Just like Gianna, Cassani won't be afraid to bang on tables

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The Independent Online

It was a brief encounter but a compelling moment in Olympic history when Gianna Angelopoulos, the glamorous Greek who was the first woman to bid for, and win, a summer Games, met London's new leading lady. "Hi," said the high-flyer from Barnes via Boston, "I'm Barbara Cassani."

Angelopoulos, smoking a cigar, clad in a head-turning white trouser suit and perched on a marble ledge overlooking the buzzing lobby of Prague's Hilton Hotel, extended an expensively manicured hand. "Congratulations," she smiled. "It is a very brave thing you have taken on. You will need a lot of courage and determination. It is a very human process."

The impromptu introduction was, one would like to believe, the beginning of a dialogue between the divas that could well underpin London's prospects of securing the 2012 Games. But it is one that cannot be rushed.

For, as Angelopoulos, resting a leg injured in a recent swimming-pool accident, was at pains to point out later, she is bound by the constraints of Olympic protocol not to favour any bidding city until the Athens Games are over in 14 months' time. "After that," she says, "I'm a free agent. I can do what I like."

One suspects she is looking forward to that day in September 2004 when perhaps London will be able to call profitably and legitimately on her knowledge, contacts and experience. Meanwhile, she advises Cassani to keep the punches up. "Be noble, be generous to your competitors and above all play the game honourably. I am very proud that in winning the bid for Athens we never did anything, how do you say, 'under the belly'."

Not that Cassani would dream of hitting low or conducting herself too high and mightily. But Angelopoulos clearly impresses her. "What an amazing person. Everyone I've ever spoken to about her says: 'Wow!' But I'm not her. I need to do this job in a way that reflects my own personality. One person is great, but a team is better. That's how we will go forward."

Cassani and Angelopoulos are two of a kind in one respect - both are multi-millionairesses, though the £9m Cassani made by selling the low-cost airline Go to easyJet is small change to the richest woman in Greece. But other similarities evaporate when they are alongside each other. The raven-haired Angelopoulos power-dresses like a dynamo from Dynasty. The slightly-built Cassani, in her smart but conservative fawn two-piece, may have Angelopoulos's drive but she lacks her presence - and her wardrobe.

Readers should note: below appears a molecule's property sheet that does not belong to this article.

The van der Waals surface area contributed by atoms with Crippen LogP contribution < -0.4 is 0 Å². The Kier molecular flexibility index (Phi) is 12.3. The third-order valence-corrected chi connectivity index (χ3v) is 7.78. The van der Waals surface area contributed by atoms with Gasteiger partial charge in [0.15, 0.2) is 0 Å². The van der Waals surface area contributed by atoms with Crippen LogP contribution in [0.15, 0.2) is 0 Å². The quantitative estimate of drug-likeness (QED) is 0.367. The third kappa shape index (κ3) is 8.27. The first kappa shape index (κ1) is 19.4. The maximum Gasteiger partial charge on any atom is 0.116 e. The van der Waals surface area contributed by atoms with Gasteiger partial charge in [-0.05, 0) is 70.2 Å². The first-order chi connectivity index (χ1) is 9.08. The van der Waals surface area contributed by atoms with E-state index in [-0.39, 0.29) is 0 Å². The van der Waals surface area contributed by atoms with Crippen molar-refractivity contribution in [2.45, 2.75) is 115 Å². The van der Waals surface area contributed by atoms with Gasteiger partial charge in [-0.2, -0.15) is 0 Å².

And while Angelopoulos is on first- name terms with practically all of the 126 members of the International Olympic Committee, Casssani has yet to put all those names to faces, though in two valuable flesh-pressing days at the Prague session she managed to say "Hi" to almost half of them.

Angelopoulos, who was there to give a cautiously upbeat update on Athens 2004 which clearly met with Jacques Rogge's wholehearted approval, flew in by private jet. Cassani says she would have come by easyJet - it was just that Heathrow and BA are closer to her home. Even so, her economy ticket raised eyebrows among her new first-class mates at the IOC, who are unused to such frugality. But, she insists, that's how it will be until she raises some money from the City and determines her own budget. "When you accept public money you have a special responsibility to husband it," she said. "It is important that the taxpayers know we are not taking them for a ride."

Before they parted, Cassani invited her Greek counterpart for a more personalised pow-wow in London. Angelopoulos has accepted, providing she can fit it in to her hectic schedule. This might be the opportunity for a womanly conflab on how to deal with difficult prime ministers. Angelopoulos did so by banging her fists on the desk of hers on several occasions.

So, is Cassani prepared to do a bit of table-banging in Downing Street? "I'm prepared to do whatever it takes, though I'd prefer to work by persuasion, as I'm sure she [Angelopoulos] does. But if it takes banging on tables, that's what I'll do. You betcha!"

The phrase may not be in Mrs Angelopoulos's multilingual vocabulary, but she'll get the drift. So will the IOC. After that 2012 victory for Vancouver, London's bid is now on a "Hi".